Medical Policy: 06.01.34 

Original Effective Date: November 2014 

Reviewed: October 2017 

Revised: October 2017 

 

Benefit Application:

Benefit determinations are based on the applicable contract language in effect at the time the services were rendered. Exclusions, limitations or exceptions may apply. Benefits may vary based on contract, and individual member benefits must be verified. Wellmark determines medical necessity only if the benefit exists and no contract exclusions are applicable. This medical policy may not apply to FEP. Benefits are determined by the Federal Employee Program.

 

This Medical Policy document describes the status of medical technology at the time the document was developed. Since that time, new technology may have emerged or new medical literature may have been published. This Medical Policy will be reviewed regularly and be updated as scientific and medical literature becomes available.

 

Description:

The mechanism of action as described by the manufacturer: Tumor treating fields (TTF)/Electric tumor treatment fields (ETTF) or TTFields therapy is a locally or regionally delivered treatment that produces electric fields within the human body to disrupt the rapid cell division exhibited by cancer cells. TTFields therapy works by creating alternating, “wave-like” electric fields that travel across their region of usage in different directions. Because structures within dividing cells have an electric charge, they interact with these electric fields.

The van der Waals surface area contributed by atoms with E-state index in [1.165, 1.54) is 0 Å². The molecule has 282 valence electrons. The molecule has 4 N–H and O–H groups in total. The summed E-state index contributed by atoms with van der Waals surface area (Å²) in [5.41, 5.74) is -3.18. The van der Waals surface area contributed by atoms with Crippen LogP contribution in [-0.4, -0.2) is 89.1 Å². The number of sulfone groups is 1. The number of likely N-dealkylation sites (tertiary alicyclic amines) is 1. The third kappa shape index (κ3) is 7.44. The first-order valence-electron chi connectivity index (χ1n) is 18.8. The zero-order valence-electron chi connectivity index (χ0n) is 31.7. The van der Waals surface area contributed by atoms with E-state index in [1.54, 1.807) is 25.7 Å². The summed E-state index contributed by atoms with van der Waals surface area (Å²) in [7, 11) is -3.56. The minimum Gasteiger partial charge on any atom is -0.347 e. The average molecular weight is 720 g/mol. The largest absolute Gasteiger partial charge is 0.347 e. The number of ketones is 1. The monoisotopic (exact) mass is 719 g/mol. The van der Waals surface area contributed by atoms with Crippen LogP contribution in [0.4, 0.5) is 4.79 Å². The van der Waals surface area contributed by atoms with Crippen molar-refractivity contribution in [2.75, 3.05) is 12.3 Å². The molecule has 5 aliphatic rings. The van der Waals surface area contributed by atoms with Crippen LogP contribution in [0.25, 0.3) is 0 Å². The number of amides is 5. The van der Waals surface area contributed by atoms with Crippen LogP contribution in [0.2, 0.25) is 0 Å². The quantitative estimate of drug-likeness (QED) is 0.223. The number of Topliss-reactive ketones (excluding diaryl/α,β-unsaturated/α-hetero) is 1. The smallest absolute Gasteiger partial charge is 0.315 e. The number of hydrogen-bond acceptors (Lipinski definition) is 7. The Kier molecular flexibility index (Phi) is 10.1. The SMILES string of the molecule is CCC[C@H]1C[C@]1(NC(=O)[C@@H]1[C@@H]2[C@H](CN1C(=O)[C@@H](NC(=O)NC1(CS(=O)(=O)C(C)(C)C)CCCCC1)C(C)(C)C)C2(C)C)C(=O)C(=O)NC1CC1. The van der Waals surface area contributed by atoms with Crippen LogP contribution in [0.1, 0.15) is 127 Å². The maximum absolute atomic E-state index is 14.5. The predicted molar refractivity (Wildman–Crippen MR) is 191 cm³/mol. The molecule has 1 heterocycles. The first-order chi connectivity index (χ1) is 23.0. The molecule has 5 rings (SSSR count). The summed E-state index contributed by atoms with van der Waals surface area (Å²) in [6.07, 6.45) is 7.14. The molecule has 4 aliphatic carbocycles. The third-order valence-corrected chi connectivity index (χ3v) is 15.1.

To apply TTF therapy, four insulated transducer arrays are placed on the patient’s shaved scalp according to the tumor’s location. The transducer arrays connect to the portable generator, which noninvasively delivers TTF therapy by generating 200 kHz electric fields within the brain in two perpendicular directions (operated sequentially). Novocure presets the exact treatment parameters; no electrical output adjustments are available to the patient. The patient or caregiver must re-shave the scalp area and replace transducer arrays once or twice a week (every four to seven days) and learn how to change and recharge depleted batteries and connect to an external power supply.